Learning the correct moves in blackjack, those moves that have the highest odds of success, is the key to being a good player and having the most success. Too many people try to go with their gut or just wing it, but blackjack basic strategy was created for a reason. It has been shown time and again to be the best way to reduce the house edge and the moves are those that give you the highest percentage chance of success.
Earlier I dissected the strategy for soft hands and right now we’re dealing with hard hands. In this case, it is a hard 12, which is any hand with a value of 12 that does not use an ace as an 11. The correct moves can be found on any blackjack basic strategy chart, but here they are in more detail.
If the dealer shows a 4, 5 or 6 as an upcard, you should stand. If the dealer shows anything else, you should take a hit.
This is the first hard hand we’ve covered where you would stand in any situation. That is because, unlike those hands, with a hard 12 there is a possibility of going bust. A 10 card is the most prevalent card in the deck, and receiving one would give you a total of 22, which would cause you to lose.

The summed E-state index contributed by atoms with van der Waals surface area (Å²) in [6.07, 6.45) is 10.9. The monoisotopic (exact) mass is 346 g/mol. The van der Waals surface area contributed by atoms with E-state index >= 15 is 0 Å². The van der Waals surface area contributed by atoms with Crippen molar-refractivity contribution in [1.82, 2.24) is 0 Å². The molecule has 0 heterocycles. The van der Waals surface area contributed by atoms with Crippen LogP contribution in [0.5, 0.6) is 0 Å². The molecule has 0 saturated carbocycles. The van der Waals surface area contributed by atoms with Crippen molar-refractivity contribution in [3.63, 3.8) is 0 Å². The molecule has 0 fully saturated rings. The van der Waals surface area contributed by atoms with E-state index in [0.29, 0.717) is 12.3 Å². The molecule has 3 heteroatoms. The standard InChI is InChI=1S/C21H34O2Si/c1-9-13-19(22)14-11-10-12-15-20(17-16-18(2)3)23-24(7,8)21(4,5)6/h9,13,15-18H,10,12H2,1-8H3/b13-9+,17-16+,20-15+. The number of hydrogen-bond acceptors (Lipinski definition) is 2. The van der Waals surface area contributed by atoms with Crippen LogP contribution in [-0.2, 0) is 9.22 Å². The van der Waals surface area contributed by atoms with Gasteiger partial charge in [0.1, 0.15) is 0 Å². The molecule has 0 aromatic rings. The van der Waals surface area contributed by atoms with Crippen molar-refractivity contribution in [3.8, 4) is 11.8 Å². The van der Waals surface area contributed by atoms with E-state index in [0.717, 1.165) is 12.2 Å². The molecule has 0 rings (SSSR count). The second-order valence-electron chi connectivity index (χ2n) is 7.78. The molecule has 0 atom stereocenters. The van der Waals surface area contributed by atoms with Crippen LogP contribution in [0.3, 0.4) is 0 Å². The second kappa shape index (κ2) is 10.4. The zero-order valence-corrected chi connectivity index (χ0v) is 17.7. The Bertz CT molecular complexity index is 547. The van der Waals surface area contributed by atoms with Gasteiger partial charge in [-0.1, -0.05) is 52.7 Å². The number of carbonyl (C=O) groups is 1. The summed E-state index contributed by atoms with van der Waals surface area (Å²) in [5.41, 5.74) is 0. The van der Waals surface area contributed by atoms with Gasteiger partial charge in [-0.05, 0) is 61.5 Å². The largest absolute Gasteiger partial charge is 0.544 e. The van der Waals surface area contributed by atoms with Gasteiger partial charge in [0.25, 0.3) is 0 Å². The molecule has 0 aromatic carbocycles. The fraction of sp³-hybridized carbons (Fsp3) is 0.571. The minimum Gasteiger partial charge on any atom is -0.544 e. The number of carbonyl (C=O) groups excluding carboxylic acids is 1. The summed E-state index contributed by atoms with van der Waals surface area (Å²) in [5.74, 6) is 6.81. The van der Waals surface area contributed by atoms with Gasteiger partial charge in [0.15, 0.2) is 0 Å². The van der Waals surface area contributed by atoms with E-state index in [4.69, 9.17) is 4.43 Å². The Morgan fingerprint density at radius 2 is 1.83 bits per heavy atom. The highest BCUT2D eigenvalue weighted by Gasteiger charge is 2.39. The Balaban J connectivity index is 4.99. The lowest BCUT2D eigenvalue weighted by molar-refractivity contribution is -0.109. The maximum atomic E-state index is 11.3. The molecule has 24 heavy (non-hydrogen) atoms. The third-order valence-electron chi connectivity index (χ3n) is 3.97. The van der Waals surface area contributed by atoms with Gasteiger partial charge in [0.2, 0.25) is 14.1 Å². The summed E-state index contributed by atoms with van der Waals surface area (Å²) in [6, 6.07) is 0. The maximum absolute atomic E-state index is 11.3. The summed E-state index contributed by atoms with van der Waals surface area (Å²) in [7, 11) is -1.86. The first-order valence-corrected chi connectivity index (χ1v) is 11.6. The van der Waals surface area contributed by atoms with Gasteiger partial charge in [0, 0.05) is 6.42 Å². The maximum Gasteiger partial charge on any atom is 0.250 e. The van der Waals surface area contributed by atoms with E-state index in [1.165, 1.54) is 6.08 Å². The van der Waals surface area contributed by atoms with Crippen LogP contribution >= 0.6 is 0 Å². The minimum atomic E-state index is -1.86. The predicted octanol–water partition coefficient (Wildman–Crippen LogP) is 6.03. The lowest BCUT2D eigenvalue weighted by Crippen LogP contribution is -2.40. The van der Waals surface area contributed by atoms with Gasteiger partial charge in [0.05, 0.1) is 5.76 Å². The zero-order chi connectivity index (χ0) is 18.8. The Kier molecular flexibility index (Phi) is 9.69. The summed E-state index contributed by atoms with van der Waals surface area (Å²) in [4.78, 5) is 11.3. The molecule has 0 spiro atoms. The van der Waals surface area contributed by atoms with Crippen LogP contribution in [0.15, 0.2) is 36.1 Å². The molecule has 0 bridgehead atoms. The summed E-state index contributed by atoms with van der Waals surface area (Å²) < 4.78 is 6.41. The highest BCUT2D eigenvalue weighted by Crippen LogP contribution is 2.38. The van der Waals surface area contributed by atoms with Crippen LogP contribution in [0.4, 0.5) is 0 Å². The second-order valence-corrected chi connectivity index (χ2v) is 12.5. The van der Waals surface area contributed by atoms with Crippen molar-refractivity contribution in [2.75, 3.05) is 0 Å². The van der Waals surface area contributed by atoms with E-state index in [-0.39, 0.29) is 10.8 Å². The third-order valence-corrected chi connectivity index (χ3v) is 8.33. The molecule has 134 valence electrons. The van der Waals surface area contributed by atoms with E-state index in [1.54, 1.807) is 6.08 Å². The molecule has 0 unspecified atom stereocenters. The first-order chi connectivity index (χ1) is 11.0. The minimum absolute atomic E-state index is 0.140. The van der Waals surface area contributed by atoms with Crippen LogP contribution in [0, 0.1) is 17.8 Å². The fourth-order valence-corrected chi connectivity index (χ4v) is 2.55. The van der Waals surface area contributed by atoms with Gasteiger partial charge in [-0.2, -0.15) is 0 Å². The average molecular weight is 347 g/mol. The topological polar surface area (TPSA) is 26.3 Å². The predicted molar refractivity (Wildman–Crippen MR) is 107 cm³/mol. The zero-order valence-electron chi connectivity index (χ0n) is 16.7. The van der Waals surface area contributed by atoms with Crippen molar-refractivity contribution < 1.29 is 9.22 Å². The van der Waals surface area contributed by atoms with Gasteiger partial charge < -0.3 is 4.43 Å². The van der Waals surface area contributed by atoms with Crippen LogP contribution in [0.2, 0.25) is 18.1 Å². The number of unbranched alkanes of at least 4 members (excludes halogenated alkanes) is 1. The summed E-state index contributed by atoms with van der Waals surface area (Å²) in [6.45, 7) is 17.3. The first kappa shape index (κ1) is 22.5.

Basic strategy recognizes both the good possibility of being dealt a 10 card and the good possibility of the dealer having a 10 in the hole. For that reason, a dealer showing a 4, 5 or 6 has a good chance of having a stiff hand (12-16). Stiff hands have a high probability of busting, since the dealer is unable to stand on them. Because the dealer has a high probability of busting, there is no reason for you to risk busting as well by taking a hit. For that reason, you should stand in this situation, even though a 12 isn’t a very high value.
If the dealer has any other card as an upcard, his chances of busting are severely diminished. Since the odds are now against the dealer busting, you need to realize that a 12 is an easy hand for the dealer to outdraw. For that reason, you should take a hit in the hopes of improving your hand. You could bust, but only if you draw a 10 card. Anything else would still keep you under 21. Therefore, you have better odds of winning by trying to improve your hand than by standing pat.